If staff record themselves through our phone system reading published short stories and poems that are then made accessible to the public through the same phone system, are there issues with copyright? Various public libraries nationwide offer dial a story services, and my school district public library is looking to offer this too. Some of our patrons do not have access to technology and internet, so we want to offer this no frills service during our COVID-19 closure, and beyond. The recordings would likely be 3 to 7 minutes in length and offered a couple of times a week.
For this answer, we are again joined by Jessica Keltz, associate attorney at the Law Office of Stephanie Adams, PLLC.
As we noted in our March 24 Ask The Lawyer answer (https://www.wnylrc.org/ask-the-lawyer/raqs/123), copyright law does still apply despite the pandemic and the many needs it has created for alternative outlets, resources and programming.
For a public library, unless the service is an adaptation under the Americans with Disabilities Act, any recording of a copyrighted work needs to be made with the permission of the rights holder. Under fair use doctrine, limited excerpts can be read, interspersed with commentary. But a full work presented alone in its entirety or in substantial excerpts, without the permission of the rights holder, may not be. This doctrine remains in effect.
One solution to consider is reading either works that are in the public domain, and/or works whose rights holders have given permission for this type of use during the pandemic or otherwise. Readers may have heard about LeVar Burton Reads, a pandemic podcast from the iconic Reading Rainbow host, in which Burton encountered this exact struggle and was given permission by noted authors including Neil Gaiman and Jason Reynolds. While most local libraries will not have Burton’s star-studded cast of Twitter followers from which to draw partnerships, they may find folks in their own communities who are happy to freely share their own works.
A list of ideas for children’s books in the public domain is here: https://concretecomputing.com/thoughts/list-of-public-domain-free-books-for-kids-by-grade-level/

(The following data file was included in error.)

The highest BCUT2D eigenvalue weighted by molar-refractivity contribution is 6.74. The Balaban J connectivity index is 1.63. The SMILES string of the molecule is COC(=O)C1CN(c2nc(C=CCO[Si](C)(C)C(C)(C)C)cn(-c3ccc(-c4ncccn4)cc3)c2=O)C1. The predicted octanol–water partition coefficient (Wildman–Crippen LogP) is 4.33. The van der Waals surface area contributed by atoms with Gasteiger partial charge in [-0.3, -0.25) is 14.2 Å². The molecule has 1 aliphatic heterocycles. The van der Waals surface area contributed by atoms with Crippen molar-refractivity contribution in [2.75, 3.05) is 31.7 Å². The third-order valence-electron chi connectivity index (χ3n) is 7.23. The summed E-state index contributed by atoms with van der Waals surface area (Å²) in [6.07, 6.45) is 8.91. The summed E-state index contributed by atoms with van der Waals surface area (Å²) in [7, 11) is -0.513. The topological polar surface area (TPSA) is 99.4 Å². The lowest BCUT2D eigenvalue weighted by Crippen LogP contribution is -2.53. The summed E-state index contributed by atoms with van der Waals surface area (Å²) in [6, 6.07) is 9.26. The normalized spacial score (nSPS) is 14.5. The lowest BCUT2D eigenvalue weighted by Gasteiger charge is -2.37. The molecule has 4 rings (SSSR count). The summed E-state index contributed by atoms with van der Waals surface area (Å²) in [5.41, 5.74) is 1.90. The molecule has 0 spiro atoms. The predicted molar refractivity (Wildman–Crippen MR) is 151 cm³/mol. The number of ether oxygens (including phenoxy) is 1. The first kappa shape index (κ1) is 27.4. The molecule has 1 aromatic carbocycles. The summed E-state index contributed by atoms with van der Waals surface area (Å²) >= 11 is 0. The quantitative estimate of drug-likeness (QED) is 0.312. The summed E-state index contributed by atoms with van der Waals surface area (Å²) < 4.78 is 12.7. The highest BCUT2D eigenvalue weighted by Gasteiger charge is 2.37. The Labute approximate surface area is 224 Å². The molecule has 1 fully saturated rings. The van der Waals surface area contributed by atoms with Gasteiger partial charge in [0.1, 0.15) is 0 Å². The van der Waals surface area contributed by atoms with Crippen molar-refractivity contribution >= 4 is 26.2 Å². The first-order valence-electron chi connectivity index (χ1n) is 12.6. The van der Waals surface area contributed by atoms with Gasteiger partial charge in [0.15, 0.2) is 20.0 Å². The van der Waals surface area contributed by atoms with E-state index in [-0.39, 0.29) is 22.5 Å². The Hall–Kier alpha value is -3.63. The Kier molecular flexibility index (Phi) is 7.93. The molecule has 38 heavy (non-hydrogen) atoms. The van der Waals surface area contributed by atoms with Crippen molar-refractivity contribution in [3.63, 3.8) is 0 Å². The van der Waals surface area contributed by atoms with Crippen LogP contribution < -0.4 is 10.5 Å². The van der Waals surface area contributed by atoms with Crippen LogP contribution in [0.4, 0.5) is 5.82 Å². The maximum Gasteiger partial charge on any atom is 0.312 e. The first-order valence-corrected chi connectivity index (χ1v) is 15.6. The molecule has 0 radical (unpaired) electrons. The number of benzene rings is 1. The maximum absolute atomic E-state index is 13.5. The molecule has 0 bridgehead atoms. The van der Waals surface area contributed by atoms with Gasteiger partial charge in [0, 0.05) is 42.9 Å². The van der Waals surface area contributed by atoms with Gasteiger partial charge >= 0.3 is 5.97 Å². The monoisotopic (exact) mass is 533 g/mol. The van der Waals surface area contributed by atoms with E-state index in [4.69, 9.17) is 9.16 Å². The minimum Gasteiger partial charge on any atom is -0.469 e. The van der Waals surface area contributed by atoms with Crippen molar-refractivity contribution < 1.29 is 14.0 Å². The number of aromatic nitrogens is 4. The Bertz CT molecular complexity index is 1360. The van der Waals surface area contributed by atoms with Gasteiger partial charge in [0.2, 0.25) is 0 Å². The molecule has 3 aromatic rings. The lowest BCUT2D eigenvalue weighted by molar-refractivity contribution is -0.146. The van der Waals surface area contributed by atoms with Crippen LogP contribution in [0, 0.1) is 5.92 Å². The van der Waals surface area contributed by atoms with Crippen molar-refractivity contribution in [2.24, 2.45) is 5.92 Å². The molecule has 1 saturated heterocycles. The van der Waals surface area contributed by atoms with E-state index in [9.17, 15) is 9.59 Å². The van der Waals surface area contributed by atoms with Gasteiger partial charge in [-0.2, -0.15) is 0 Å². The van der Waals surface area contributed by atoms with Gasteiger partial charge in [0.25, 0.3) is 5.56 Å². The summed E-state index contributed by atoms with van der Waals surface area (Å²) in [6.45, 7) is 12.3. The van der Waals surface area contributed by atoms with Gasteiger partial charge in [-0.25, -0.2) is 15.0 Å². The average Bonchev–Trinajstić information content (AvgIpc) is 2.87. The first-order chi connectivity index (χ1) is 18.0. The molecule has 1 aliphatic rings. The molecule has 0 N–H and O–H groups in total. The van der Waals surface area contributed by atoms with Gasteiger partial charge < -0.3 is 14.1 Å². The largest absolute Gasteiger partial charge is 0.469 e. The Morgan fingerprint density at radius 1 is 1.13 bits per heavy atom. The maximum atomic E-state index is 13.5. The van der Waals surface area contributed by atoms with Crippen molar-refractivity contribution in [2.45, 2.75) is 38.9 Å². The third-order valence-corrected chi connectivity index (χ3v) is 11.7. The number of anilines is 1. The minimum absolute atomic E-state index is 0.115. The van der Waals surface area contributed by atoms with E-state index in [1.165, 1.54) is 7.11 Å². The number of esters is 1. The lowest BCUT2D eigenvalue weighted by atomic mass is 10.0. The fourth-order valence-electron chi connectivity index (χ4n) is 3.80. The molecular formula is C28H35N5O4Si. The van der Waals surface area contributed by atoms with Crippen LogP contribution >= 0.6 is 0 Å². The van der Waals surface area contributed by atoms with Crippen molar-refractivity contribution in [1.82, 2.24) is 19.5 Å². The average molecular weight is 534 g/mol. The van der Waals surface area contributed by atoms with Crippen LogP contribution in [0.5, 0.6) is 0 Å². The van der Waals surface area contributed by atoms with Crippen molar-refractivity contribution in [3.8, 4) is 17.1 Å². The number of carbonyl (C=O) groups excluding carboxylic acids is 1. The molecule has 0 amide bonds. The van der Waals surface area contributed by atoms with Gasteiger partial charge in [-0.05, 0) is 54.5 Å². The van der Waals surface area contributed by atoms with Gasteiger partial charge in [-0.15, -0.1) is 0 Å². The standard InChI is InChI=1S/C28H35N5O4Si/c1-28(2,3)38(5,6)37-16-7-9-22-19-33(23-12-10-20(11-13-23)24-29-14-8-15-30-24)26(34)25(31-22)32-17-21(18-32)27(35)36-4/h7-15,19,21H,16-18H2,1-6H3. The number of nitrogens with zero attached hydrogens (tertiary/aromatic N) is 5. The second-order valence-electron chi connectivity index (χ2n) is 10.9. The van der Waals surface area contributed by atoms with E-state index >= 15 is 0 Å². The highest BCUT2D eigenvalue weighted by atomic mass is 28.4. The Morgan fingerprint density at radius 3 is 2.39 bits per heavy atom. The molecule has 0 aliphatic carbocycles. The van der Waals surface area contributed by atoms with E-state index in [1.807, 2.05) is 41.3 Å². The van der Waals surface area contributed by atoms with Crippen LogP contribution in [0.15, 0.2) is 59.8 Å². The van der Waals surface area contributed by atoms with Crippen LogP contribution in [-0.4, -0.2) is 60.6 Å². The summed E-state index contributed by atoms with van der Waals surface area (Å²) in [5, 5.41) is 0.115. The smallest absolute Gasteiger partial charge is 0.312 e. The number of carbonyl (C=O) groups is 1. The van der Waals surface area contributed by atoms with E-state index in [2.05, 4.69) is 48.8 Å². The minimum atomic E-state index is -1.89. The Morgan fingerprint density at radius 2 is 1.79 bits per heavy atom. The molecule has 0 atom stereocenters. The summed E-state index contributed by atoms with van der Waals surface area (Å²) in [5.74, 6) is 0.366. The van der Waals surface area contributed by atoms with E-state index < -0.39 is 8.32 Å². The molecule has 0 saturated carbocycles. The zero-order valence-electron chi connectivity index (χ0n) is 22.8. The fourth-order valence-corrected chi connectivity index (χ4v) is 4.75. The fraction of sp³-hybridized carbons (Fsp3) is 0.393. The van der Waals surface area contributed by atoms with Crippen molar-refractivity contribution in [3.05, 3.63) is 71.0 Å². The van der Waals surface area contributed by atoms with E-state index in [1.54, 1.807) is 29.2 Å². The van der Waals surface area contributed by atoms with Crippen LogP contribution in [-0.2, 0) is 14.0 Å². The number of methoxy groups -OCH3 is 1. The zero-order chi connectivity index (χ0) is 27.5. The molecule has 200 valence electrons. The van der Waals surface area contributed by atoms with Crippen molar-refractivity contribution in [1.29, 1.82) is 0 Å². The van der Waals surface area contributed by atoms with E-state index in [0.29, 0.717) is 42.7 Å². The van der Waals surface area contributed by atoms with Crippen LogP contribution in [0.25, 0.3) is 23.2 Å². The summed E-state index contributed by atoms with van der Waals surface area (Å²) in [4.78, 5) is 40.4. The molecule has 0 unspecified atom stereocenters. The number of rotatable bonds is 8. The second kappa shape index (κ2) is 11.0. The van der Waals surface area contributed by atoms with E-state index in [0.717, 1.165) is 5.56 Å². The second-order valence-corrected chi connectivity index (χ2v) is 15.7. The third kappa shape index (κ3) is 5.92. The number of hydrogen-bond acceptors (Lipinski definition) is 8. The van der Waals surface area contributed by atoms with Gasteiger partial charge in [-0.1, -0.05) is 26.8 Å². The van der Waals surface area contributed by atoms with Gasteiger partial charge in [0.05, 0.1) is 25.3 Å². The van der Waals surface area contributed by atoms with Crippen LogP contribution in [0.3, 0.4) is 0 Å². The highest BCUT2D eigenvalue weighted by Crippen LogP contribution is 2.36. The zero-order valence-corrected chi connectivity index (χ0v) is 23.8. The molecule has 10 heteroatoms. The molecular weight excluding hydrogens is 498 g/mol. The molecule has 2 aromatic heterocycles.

Project Gutenberg is also often recommended for searching for works in the public domain: http://www.gutenberg.org/
[The member provided a link to a story about an elementary school principal putting on her pajamas and using “Facebook Live” to read her scholars a weekly bedtime story.]
I always love ideas like this but am afraid to promote them because I have heard that this is a copyright violation. Is it? If it is, what are our options to do something like it in a legal and ethical way? Thank you!
Reading to kids is one of the best thing we can do for them. If the law gets in the way of that, there is something wrong with the law!
That said, honoring the rights of authors and illustrators who create stories to charm and educate is one of the best ways we can make sure there is always something new to read.
And it’s the law.
The member’s concern is justified; copyright law rewards creativity by empowering rights holders to control how and when their work is duplicated--in this case, “performed”. A reading on “Facebook Live”—no matter how many cute, be-jammied scholars it enriches—could infringe those rights.
But as the member also suggests, respecting copyright does not need to be the end of the line; there are many ways this type of real-time, remote reading can take place.
Below, please find my “Top 5 Ways for a Teacher to Remotely Read a Bedtime Story to Lots of Kids in Different Places Without Fear of Committing Copyright Infringement.”
1. When choosing a book to read, select a work in the “public domain”…meaning, the book is no longer protected by copyright. As of 2019, this means works published before 1924 (in the U.S.) and other select situations.
For example, the “Brothers Grimm” who were writing in the 1800’s, are not suing anymore (nor are their heirs). Just make sure the publisher hasn’t found a new way to assert the copyright of the copy you read from (a new version, new illustrations and layout, a slightly less sadistic version of the original, etc).
2. Write your own story.
This one is my favorite. Who knows? You might discover you’re the next Eric Carle!
3. Hold a writing contest amongst the students that includes parental permission to read the entries/winners online.
This could also bolster interest in the event, since kids could hear their own work read, and see their own pictures online.
4. Explore making the reading exempt under the TEACH Act (section 110 (2) of the Copyright Act).
The TEACH Act exempts certain digital transmissions of work from the classroom environment. It has several highly specific requirements, so educators should connect with their institution’s attorney and IT department to see if this option can work for them. While not the solution for every “good night” reading, with some planning, it could be a way to make online reading sessions a part of a routine curriculum.